idol of the state, and a host of other
men of marked ability. Money and
nerve go a long way in (.1. O. P. circles.
Is Chauxcky Dkpkw sjifted enough
in prophecy to say who will be the next
Republican candidate for the presiden
cy? He guessed the size of Morton's
plurality; now let him tell the nation
whether or not he is in line for the na
tion's chief executive office in 18J0.
Who will be chairman of the ways
and means committee of the Fifty-fourth
coneress'.' If Tom Reed would let some
one else be speaker and take the posi
tion himself, he miirht earn a retirement
from congiess, as did McKinley and
Wilson at tlio election succeeding their
preparation of tariff hiils.
The people want to know what be
came of Cuxey and the industrial army
that was fioing to save the country.
Some wiseacres believe that Coxey was a
Republican in disguise, sent out by the
manufacturers to frighten the people
into voting the protection ticket.
It Stood Alone in the Twin Cities
for Democracy.
Hutcbinson Democrat.
The St. Paul Gi.obk deserves well of
the Democratic party for its vigorous
conduct of the campaign. Ii did
splendid work from the opening to tue
close. It was almost aione of the dailies
of St. Paul and Minneapolis in hewing
to the line, it never missed a head
when it smirk at it, and its blows had
the weight of a sledge hammer wher
ever they fell.
Household circles teem with praises
of Dr. Price's Bakiug Powder. It is a
universal favorite.
Successor to C'ongressmanjWilsou.
Philadelphia Schooner Missing.
Philadelphia, Nov. 9.—Great alarm
Is felt in shipping circles concerning
the schooner Ida C. Southard, overdue,
en route from Philadelphia to New Or
leans, and her agents are fearful that
she has encountered the hurricane that
wrecked the barkentine George W.
Sweeny on Oct. 11. The missing- vessel
was iv command of Capt. M. 11. Blake,
who had a crew of seven men, all of
whom belonged to this port.
Crusade on the Kaee Track.
Providence. R. 1., Nov. 9.—An or
ganized fight against running races is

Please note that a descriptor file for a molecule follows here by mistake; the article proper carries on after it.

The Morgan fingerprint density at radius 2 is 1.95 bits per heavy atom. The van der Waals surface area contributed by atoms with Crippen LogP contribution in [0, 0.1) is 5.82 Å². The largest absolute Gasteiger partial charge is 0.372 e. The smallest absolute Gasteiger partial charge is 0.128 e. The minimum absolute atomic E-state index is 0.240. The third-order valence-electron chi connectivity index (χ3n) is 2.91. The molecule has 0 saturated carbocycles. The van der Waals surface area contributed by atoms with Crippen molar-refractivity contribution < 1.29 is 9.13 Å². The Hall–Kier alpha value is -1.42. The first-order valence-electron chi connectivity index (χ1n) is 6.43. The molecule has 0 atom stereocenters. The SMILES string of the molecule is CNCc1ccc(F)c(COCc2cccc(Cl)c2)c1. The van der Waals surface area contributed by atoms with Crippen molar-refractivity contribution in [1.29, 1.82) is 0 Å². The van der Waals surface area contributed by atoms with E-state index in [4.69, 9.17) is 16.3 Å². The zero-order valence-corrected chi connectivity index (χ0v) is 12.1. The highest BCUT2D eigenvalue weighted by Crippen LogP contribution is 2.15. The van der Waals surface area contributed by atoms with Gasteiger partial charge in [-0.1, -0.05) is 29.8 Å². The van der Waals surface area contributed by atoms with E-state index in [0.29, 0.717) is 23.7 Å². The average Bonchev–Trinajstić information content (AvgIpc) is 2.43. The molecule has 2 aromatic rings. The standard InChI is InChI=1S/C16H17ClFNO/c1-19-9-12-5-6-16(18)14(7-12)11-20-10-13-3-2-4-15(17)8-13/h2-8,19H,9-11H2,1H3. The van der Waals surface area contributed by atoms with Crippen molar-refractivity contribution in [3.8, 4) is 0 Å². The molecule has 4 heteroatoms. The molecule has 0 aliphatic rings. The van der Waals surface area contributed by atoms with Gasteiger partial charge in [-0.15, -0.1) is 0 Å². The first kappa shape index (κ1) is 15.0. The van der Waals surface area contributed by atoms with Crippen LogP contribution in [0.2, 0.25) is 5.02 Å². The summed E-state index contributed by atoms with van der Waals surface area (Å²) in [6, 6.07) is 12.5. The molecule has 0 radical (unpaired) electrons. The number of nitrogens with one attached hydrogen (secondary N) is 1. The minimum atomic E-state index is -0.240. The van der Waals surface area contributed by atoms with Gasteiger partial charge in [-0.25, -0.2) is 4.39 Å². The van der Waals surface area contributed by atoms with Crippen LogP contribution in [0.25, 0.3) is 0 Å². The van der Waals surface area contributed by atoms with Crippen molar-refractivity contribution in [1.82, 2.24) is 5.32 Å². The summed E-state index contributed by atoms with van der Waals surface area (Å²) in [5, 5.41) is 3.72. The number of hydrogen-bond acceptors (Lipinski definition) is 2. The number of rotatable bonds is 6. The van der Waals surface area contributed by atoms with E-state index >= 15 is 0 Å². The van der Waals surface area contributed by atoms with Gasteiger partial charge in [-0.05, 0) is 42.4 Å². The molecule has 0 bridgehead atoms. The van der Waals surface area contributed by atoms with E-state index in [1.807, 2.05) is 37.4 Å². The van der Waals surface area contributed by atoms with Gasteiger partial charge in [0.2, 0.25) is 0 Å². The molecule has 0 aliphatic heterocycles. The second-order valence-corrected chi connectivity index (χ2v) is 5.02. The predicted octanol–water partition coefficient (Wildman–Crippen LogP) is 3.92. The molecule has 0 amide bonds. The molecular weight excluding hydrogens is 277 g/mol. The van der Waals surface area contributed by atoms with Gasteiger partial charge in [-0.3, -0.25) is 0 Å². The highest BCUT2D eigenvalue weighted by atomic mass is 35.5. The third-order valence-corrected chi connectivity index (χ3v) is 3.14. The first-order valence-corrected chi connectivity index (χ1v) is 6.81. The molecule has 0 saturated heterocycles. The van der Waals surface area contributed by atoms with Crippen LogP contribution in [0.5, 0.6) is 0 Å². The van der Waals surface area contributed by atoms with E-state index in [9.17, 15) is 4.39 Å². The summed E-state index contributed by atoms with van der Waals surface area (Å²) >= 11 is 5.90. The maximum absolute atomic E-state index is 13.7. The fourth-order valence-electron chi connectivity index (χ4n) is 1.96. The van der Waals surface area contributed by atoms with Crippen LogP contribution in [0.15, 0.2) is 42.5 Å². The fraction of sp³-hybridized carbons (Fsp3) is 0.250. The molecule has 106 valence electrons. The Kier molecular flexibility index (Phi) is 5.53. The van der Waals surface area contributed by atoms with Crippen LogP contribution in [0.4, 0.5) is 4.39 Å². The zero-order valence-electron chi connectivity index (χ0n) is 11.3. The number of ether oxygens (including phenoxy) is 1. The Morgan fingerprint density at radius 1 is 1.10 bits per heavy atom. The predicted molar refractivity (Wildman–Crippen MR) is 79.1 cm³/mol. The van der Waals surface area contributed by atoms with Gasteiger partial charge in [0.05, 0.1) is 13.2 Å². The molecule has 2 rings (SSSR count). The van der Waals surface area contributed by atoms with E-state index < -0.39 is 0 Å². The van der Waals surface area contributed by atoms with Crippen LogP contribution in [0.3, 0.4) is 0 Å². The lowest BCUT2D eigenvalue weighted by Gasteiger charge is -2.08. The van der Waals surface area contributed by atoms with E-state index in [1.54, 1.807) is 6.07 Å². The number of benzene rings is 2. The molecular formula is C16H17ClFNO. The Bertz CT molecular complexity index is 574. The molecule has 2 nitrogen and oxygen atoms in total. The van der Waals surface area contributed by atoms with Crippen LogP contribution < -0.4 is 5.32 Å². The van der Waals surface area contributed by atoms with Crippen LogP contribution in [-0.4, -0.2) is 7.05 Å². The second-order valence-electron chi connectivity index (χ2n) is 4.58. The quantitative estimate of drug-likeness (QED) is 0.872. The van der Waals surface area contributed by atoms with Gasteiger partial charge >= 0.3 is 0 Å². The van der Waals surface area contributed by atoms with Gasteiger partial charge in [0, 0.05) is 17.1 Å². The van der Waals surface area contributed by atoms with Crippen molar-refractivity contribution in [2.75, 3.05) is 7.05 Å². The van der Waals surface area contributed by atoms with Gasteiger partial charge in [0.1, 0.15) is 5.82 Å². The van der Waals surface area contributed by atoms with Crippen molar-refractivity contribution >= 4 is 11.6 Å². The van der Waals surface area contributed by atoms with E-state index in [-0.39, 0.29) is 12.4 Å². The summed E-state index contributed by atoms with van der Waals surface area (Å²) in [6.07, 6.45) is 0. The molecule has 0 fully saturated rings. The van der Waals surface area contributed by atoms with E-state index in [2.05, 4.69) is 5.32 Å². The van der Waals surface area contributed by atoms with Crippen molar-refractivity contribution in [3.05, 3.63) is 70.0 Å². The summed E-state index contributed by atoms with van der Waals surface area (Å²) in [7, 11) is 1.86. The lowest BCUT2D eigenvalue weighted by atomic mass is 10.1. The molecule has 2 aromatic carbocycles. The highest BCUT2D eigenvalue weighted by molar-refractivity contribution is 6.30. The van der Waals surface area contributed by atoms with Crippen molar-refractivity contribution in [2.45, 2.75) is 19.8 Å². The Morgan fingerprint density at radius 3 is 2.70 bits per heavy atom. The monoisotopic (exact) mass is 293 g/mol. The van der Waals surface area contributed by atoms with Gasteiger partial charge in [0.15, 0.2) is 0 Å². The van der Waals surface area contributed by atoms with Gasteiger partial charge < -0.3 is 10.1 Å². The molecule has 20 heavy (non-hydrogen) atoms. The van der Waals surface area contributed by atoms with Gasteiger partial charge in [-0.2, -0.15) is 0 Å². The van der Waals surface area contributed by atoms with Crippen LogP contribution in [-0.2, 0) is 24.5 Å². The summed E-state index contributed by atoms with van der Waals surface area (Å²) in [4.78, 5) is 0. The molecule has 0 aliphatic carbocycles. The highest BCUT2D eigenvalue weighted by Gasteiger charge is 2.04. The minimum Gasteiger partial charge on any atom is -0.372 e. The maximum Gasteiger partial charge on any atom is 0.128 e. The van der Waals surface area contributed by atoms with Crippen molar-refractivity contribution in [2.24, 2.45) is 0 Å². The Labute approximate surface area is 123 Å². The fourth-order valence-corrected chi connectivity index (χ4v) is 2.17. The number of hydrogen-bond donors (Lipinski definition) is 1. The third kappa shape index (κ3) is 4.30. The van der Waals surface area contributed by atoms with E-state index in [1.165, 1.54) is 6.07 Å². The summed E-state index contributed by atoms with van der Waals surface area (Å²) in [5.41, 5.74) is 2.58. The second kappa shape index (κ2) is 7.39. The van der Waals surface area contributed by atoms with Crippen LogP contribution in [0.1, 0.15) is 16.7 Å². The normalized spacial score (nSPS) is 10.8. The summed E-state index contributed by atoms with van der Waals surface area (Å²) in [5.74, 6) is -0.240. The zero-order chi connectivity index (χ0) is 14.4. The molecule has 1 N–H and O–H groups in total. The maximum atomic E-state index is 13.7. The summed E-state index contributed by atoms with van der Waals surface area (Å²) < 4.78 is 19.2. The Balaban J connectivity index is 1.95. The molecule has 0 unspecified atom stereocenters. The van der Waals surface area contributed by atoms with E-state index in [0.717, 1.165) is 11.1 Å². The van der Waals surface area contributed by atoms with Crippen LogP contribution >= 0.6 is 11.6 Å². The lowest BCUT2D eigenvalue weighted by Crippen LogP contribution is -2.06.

to be made at the next session of the
legislature, and those acquainted with
political affairs in Rhode Island are of
the opinion that no more meetings will
be held. Senator Merrill, of Cranston,
has been selected to take the first step
by introducing a measure repealing the
present pool law as soon as the legisla
ture meets.
"Chip" Laid to Rest.
New York, Nov. 9.—Funeral serv
ices were held today over the body of
Frank W. l. Bellew, the caricaturist
whose work was widely known under
the signature "Chip." The services
were conducted at the late home of the
artist by the Rev. Dr. Bridgmau, as
sisted by the Rev. H. H. Roach. The
interment will be in Woodlawn.
Tumbled Down the Shaft.
Nevada City, Cal., Nov. 9.—Ernest
KuhD, superintendent of the Eagle Bird
mine at Maybert, fell 600 feet down the
shaft this evening and was Instantly
killed. The body was horribly mangled.
Kuhn was a mining expert, well known
throughout the country.
Typhoid at Amherst.
Amherst, Mass., Nov. 9.—John Pick
ett Trask, '95, of Amherst college, died
of typhoid fever last uight. There are
several other cases »of typhoid fever
among the students.
Ten Were Drowned.
Havana, Nov.9.—The Spanish coast
steamship Fernando foundered Tuesday
morning twenty miles north of Bahai
Honda. Ten of her passengers and crew
wore drowned.
Last of an Anti-Slavery Woman.
Chicago, Nov. 9.— Mrs. Rose Miller
Avery, a well-known anti-slavery
agitator in Ohio before th« 'war, died
today. ;;j a -;■
A visit to the oftice of any of the de
feated candidates that went throuah the
late cyclone show.i a strange collection
of mementoes that bring back thoughts
of campaign days. On the desk, on tiie
Hour and in the uaßte basket can be